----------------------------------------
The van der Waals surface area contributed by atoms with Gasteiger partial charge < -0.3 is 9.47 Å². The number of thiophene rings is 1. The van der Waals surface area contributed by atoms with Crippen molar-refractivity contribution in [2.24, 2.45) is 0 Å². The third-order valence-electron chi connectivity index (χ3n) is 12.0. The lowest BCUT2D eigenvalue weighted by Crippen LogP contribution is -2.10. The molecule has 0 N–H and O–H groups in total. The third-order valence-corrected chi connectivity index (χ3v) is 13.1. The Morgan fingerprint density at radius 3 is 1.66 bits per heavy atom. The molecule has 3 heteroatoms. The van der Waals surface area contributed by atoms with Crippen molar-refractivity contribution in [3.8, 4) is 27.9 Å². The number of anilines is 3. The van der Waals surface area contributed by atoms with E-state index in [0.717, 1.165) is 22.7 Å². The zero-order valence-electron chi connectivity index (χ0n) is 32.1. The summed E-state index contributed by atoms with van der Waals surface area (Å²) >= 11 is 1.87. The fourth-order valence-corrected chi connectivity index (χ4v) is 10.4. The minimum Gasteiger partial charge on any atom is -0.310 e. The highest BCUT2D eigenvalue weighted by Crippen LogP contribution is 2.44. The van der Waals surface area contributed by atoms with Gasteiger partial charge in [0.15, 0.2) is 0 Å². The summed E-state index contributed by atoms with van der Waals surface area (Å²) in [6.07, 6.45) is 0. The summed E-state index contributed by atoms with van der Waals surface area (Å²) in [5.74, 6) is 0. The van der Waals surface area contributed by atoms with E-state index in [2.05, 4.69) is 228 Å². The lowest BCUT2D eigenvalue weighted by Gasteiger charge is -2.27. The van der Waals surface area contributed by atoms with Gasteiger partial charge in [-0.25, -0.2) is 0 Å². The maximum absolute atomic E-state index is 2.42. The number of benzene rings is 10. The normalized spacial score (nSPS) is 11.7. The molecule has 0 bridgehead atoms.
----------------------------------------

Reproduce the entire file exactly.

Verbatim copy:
The van der Waals surface area contributed by atoms with Gasteiger partial charge < -0.3 is 9.47 Å². The number of thiophene rings is 1. The van der Waals surface area contributed by atoms with Crippen molar-refractivity contribution in [2.24, 2.45) is 0 Å². The third-order valence-electron chi connectivity index (χ3n) is 12.0. The lowest BCUT2D eigenvalue weighted by Crippen LogP contribution is -2.10. The molecule has 0 N–H and O–H groups in total. The third-order valence-corrected chi connectivity index (χ3v) is 13.1. The Morgan fingerprint density at radius 3 is 1.66 bits per heavy atom. The molecule has 3 heteroatoms. The van der Waals surface area contributed by atoms with Crippen molar-refractivity contribution in [3.8, 4) is 27.9 Å². The number of anilines is 3. The van der Waals surface area contributed by atoms with E-state index in [0.717, 1.165) is 22.7 Å². The zero-order valence-electron chi connectivity index (χ0n) is 32.1. The summed E-state index contributed by atoms with van der Waals surface area (Å²) >= 11 is 1.87. The fourth-order valence-corrected chi connectivity index (χ4v) is 10.4. The minimum Gasteiger partial charge on any atom is -0.310 e. The highest BCUT2D eigenvalue weighted by Crippen LogP contribution is 2.44. The van der Waals surface area contributed by atoms with Gasteiger partial charge in [0.15, 0.2) is 0 Å². The summed E-state index contributed by atoms with van der Waals surface area (Å²) in [6.07, 6.45) is 0. The summed E-state index contributed by atoms with van der Waals surface area (Å²) in [5.74, 6) is 0. The van der Waals surface area contributed by atoms with E-state index in [2.05, 4.69) is 228 Å². The lowest BCUT2D eigenvalue weighted by Gasteiger charge is -2.27. The van der Waals surface area contributed by atoms with Gasteiger partial charge in [-0.25, -0.2) is 0 Å². The maximum absolute atomic E-state index is 2.42. The number of benzene rings is 10. The normalized spacial score (nSPS) is 11.7. The molecule has 0 bridgehead atoms.